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Apple and Google to overhaul their app stores

Both companies will boost developers’ revenue share to encourage subscriptions and fend off Amazon; Apple to introduce paid search

Apple and Google have dominated the smartphone era because of their huge bases of apps, and as growth and profits in handset hardware slip away, they will need to sweat their software assets more aggressively. This week has seen both Apple and, reportedly, Google making changes to the way they share revenue with developers in their stores.

The top line is that both giants will reduce their cut of a developer’s revenues from sales in the App Store or Google Play. This seems geared to rekindling programmer excitement about the stores and ensuring they remain the primary places to sell applications.

There are other motivations at work in Apple’s changes. It will reduce its cut of revenues from 30% to 15%, but only after a user has subscribed to the offering for a year. This should encourage developers to support and promote subscription models, which are important to consumer loyalty – to the Apple device and platform as well as the individual app – and to predictable revenue.

The growth of the king of subscription deals, Amazon Prime, has pushed Apple increasingly down the same line, notably with its own recently launched music streaming service.

Apple’s marketing chief, Phil Schiller, was given responsibility for revamping the App Store – and other services like iCloud, iTunes and Music – back in December and the new changes are part of his rethink. Revenues from these services rose by 23% year-on-year in the six months up to March 2016 and Apple will need to maintain that pattern to offset pressures on its core product, the iPhone.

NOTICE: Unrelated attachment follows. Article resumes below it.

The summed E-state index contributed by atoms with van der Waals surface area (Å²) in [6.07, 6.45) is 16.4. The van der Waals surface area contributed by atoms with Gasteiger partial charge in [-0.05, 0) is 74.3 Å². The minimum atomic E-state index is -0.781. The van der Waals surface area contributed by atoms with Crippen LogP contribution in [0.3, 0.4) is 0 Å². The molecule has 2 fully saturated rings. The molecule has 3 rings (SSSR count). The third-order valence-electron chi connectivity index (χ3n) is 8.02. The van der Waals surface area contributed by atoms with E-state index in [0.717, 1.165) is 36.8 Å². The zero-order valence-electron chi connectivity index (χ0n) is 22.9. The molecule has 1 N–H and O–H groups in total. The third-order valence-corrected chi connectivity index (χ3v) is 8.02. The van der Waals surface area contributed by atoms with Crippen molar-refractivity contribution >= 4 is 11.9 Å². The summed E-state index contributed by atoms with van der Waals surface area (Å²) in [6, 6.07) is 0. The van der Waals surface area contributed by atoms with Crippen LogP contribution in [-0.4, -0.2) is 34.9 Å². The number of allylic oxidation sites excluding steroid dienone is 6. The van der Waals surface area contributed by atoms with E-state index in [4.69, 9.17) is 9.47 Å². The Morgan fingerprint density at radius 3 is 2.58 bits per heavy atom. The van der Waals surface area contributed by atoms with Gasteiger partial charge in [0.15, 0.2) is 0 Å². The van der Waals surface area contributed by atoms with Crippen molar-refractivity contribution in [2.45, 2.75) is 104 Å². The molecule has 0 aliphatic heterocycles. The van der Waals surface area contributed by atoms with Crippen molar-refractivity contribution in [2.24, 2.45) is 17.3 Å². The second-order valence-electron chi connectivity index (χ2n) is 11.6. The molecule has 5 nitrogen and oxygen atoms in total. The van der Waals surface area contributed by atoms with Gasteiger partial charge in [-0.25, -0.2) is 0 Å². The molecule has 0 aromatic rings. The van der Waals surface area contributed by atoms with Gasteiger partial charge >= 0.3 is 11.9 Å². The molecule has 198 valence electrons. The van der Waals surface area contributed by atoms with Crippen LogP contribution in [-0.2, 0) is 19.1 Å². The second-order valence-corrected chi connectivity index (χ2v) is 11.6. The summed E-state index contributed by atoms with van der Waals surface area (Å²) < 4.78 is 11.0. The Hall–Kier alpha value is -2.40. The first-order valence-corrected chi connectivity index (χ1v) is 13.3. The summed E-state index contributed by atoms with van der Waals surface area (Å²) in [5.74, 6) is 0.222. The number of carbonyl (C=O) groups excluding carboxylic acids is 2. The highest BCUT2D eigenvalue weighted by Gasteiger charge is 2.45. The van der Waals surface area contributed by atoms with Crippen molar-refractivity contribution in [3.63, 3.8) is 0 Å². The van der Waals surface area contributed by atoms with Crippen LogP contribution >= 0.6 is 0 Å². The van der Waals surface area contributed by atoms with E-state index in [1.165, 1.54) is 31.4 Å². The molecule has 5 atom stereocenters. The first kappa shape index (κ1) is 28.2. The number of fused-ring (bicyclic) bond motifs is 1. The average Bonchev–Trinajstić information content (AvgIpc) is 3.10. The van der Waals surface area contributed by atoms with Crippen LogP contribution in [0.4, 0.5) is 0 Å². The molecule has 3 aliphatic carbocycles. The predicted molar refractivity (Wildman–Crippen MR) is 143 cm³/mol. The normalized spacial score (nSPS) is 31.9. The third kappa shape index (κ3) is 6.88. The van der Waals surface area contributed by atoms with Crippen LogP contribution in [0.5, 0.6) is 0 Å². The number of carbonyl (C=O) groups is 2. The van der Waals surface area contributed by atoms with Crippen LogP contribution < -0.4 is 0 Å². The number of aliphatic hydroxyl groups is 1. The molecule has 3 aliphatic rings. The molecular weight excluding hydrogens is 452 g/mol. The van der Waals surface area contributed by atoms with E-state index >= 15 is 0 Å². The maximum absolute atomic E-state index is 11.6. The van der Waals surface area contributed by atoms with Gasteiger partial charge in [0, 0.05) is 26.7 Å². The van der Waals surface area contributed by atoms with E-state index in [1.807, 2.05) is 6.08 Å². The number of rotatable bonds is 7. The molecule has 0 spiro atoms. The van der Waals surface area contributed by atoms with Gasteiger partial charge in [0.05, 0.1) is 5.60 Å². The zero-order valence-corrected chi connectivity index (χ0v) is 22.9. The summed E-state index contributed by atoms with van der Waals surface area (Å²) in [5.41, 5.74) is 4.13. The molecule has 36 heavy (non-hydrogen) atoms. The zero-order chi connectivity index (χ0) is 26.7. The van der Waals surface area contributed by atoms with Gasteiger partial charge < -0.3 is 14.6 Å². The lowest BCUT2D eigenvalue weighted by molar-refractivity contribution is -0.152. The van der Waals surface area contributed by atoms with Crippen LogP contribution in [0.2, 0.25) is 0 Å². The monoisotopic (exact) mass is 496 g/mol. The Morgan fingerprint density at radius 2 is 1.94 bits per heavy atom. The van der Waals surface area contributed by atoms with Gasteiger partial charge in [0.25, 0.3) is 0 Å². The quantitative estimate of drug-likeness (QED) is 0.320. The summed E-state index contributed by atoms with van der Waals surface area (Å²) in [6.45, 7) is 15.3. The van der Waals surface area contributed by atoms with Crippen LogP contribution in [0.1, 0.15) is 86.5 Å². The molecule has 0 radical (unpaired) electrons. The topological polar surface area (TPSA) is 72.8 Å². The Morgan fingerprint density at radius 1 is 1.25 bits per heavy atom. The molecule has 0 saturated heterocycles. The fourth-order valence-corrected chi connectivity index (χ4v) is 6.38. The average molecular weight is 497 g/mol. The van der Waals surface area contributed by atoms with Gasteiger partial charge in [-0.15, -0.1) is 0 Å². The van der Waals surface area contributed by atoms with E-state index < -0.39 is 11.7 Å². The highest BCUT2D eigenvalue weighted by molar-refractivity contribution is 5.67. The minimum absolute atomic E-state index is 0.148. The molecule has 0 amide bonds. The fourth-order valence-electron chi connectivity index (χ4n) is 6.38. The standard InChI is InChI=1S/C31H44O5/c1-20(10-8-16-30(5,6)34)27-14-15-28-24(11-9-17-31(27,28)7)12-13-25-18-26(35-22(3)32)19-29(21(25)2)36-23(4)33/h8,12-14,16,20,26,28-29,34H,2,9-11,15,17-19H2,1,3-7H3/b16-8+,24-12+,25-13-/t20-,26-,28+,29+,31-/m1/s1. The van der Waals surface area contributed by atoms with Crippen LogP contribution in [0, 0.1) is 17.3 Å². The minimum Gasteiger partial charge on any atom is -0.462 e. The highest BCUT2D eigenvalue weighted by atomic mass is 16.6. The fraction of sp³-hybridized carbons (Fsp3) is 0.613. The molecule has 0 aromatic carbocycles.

Another change in the App Store model is to introduce paid search, showing search adverts for apps – a Google technique which will generate new revenues, but which Apple has previously resisted. Schiller told The Verge: “We’ve thought about how to carefully do it in a way that, first and foremost, customers will be happy with.” He insisted the ad auction system – which will be in beta release from Monday and full release at the upcoming WWDC developer conference – would be “fair to developers, and fair for indie developers, too.”

The search ads will appear at the top of the results surrounded by a blue background and a blue ‘ad button’, reports The Verge. Developers will only pay for the ad if users click on it. Apple says it will not share data with the programmers, and under-13s will not see any ads.

Meanwhile, the Re/code site reports that Google is also planning to give developers a bigger cut of sales in its Play Store. They currently get 70%, but – as with Apple – that could increase to 85%. However, in Google’s case, this would not be dependent on a subscription but would kick in as soon as the changes are implemented (no clear date yet), presumably as a direct counter to Apple’s changes.

But while the App Store remains the chief threat in terms of luring developers from Android, Google also has to keep Amazon in mind – not so much because of its own app store, which is built around its own de-Googled Android implementation, but because of the power of the Prime service in the digital content race.

Sources said Google has been testing the new split with some entertainment companies, particularly video services, where boosting a subscription model will be especially important to revenue growth, and to fending off Amazon. Like Amazon, Google is promoting Play subscriptions in conjunction with its TV streaming products, such as its Chromecast dongle.

Google has already differentiated Play from App Store by allowing developers who hande payments themselves to keep all the revenue, while Apple still insists that all payments go through the iTunes billing system, a bugbear from some content providers.

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